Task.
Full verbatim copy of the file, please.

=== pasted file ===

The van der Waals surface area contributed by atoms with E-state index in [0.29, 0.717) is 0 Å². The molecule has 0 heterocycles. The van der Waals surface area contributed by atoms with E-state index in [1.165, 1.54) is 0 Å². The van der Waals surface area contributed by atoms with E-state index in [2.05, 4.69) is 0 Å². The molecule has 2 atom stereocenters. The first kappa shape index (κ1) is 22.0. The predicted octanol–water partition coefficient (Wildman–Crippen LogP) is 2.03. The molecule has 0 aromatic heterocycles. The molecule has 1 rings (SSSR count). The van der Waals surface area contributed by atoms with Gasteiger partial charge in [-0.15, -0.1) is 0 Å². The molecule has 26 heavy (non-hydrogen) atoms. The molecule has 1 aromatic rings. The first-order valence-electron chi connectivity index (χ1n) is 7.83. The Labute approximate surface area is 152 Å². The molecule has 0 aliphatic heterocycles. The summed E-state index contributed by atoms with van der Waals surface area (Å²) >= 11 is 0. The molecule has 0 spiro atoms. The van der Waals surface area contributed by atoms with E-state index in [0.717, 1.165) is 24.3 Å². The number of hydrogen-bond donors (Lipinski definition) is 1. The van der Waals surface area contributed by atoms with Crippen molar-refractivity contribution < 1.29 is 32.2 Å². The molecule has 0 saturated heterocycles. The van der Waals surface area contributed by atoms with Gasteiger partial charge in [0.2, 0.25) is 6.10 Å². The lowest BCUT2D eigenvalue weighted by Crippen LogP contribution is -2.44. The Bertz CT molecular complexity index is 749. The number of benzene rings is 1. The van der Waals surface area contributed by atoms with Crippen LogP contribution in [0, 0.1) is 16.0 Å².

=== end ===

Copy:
The van der Waals surface area contributed by atoms with E-state index in [0.29, 0.717) is 0 Å². The molecule has 0 heterocycles. The van der Waals surface area contributed by atoms with E-state index in [1.165, 1.54) is 0 Å². The van der Waals surface area contributed by atoms with E-state index in [2.05, 4.69) is 0 Å². The molecule has 2 atom stereocenters. The first kappa shape index (κ1) is 22.0. The predicted octanol–water partition coefficient (Wildman–Crippen LogP) is 2.03. The molecule has 0 aromatic heterocycles. The molecule has 1 rings (SSSR count). The van der Waals surface area contributed by atoms with Gasteiger partial charge in [-0.15, -0.1) is 0 Å². The molecule has 26 heavy (non-hydrogen) atoms. The molecule has 1 aromatic rings. The first-order valence-electron chi connectivity index (χ1n) is 7.83. The Labute approximate surface area is 152 Å². The molecule has 0 aliphatic heterocycles. The summed E-state index contributed by atoms with van der Waals surface area (Å²) >= 11 is 0. The molecule has 0 spiro atoms. The van der Waals surface area contributed by atoms with E-state index in [0.717, 1.165) is 24.3 Å². The number of hydrogen-bond donors (Lipinski definition) is 1. The van der Waals surface area contributed by atoms with Crippen molar-refractivity contribution < 1.29 is 32.2 Å². The molecule has 0 saturated heterocycles. The van der Waals surface area contributed by atoms with Gasteiger partial charge in [0.2, 0.25) is 6.10 Å². The lowest BCUT2D eigenvalue weighted by Crippen LogP contribution is -2.44. The Bertz CT molecular complexity index is 749. The number of benzene rings is 1. The van der Waals surface area contributed by atoms with Crippen LogP contribution in [0, 0.1) is 16.0 Å².